Volunteering is good for your community, and it feels pretty good, too. But did you know that it’s also good for your career?
It’s true. Whether your day job is a dream job or a nightmare, volunteering can help you make the connections and build the skills that make you successful at work. Even if your volunteer work is totally unrelated to your regular work, it can boost your career. Volunteering:
1. Builds Contacts
When you’re volunteering, you’re not only making new friends; you’re also making potential new business contacts. It’s not to say that you should be handing out your business card to everyone you meet, but keeping the basic details of your new friends straight can be a potential boon in the future. You’ll have a robust network to tap the next time you’re looking for a job, a client, a coworker or an intern.
When volunteering, you're not only making new friends; you're also making potential business contacts.
2. Builds skills
Many organizations are looking for someone just like you to dedicate a little time to their needs. Volunteer groups are often run just like companies, and could need a part-time volunteer accountant, a business manager, a marketer, or even just a reliable business-person. Other groups, like Taproot, use the skills of their members to provide pro bono help to worthy non-profits and social change organizations. You might be able to add to your skillset by helping to design a website, deliver a new brand identity/logo or more, through organizations like those.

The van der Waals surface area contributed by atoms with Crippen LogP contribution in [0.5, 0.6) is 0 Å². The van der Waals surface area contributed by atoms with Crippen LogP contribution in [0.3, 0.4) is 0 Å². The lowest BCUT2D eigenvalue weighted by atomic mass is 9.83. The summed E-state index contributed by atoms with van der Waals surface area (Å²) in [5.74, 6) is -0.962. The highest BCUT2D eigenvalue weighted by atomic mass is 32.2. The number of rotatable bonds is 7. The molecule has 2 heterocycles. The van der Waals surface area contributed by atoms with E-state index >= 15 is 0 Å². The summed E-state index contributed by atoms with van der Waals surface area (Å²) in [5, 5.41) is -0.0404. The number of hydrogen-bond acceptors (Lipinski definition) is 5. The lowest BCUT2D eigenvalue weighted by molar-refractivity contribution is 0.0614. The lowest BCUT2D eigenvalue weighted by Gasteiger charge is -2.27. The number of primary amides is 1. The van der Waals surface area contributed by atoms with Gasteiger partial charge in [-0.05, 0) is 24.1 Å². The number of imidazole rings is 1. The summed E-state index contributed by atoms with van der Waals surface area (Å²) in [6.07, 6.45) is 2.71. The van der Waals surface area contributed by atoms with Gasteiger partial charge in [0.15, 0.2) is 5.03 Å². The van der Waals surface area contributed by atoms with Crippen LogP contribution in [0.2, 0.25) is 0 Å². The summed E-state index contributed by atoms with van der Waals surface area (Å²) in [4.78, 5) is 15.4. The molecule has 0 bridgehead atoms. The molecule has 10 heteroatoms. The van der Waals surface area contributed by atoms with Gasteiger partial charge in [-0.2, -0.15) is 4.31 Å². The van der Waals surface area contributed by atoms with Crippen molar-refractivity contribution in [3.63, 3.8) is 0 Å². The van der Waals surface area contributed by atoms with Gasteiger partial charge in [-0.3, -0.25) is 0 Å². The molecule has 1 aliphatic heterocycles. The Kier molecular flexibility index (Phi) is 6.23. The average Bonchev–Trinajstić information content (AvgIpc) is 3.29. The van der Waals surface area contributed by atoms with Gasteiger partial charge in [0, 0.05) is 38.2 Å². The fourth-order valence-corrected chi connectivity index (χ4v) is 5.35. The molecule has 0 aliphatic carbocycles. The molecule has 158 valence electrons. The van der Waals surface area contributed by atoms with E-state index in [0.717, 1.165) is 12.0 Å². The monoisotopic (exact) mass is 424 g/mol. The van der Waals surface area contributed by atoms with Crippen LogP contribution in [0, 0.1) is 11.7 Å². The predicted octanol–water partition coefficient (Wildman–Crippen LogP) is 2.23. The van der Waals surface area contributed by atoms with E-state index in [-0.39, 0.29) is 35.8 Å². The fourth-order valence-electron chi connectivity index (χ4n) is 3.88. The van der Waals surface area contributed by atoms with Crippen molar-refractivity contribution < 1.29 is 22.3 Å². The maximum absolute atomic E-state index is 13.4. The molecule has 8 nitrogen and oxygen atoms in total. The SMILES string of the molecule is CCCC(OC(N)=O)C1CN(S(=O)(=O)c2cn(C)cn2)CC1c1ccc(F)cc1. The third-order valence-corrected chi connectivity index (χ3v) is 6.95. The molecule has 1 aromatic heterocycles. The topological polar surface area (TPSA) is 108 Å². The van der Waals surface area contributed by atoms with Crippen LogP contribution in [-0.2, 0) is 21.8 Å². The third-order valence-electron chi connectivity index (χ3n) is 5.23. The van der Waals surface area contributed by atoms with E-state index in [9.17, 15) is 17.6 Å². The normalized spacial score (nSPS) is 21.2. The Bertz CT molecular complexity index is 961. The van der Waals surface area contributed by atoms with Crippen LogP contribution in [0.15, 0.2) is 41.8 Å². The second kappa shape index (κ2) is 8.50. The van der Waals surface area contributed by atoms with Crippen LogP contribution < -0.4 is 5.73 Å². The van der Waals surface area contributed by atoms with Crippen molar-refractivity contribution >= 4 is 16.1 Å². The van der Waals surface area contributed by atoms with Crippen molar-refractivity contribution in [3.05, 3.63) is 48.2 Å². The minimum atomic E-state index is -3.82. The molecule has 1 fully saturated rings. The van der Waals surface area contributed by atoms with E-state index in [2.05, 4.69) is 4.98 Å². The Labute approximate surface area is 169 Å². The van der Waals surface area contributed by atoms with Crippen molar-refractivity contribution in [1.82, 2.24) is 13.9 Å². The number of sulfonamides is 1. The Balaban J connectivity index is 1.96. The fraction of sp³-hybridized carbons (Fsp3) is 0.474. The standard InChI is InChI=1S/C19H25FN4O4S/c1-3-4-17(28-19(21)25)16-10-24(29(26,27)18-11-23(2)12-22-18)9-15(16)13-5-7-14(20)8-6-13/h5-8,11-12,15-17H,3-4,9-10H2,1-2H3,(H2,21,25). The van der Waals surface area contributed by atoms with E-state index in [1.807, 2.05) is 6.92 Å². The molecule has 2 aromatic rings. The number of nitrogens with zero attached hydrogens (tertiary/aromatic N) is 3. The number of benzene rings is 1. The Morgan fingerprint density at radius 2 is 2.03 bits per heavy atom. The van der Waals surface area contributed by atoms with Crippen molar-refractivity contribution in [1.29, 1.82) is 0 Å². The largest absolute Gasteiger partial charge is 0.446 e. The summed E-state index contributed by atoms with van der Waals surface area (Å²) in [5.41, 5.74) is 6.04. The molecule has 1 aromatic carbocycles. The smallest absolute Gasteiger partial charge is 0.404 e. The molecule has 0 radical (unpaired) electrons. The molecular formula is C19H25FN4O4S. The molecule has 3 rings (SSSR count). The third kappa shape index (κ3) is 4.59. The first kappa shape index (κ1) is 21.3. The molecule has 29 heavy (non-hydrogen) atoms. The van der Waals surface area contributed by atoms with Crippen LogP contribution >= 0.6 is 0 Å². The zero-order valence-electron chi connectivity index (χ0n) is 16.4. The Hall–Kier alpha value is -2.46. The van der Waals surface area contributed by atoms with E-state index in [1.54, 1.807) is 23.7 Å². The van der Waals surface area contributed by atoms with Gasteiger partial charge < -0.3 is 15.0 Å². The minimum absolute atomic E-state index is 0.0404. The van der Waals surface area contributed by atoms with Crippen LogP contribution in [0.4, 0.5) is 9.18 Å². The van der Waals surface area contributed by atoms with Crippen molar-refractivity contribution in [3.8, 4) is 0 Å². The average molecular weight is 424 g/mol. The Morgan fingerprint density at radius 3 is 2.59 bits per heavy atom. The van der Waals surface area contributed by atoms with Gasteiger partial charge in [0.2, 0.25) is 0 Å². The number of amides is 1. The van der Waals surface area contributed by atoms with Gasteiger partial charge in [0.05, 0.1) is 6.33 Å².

3. Distracts you from a not-so-great day job
When your day job stinks, thinking about the kids/cats/old people that you’re going to help out after work can really keep your spirits up. Set your mind on what you’re going to do after work, and the workday will speed by. (Also, see above about contacts, skills, etc. and you might be able to find a better day job sooner, too.)
4. Adds to your resume
You know that spot you’re looking to fill on your LinkedIn profile or your barely one-page resume? Fill it up with volunteer work of all kinds. Try teaching kids in after-school programs, or sharing your skills with a hammer on weekends with Habitat for Humanity. Volunteer work is an excellent way to fill a gap on a resume.
5. Gives you something new to bond about
When you’re sharing stories around the water cooler, you’ll have something more to talk about than just waiting for more episodes of Game of Thrones. Be proud of the volunteer work you’re doing. Ask about what they’re doing, too. Your colleagues might have some great ideas for where you can spend your time. Either way, more sharing, more caring, right?
Tell Us What You Think
What organization do you volunteer with? Tell us your story in the comments or join the conversation on Twitter.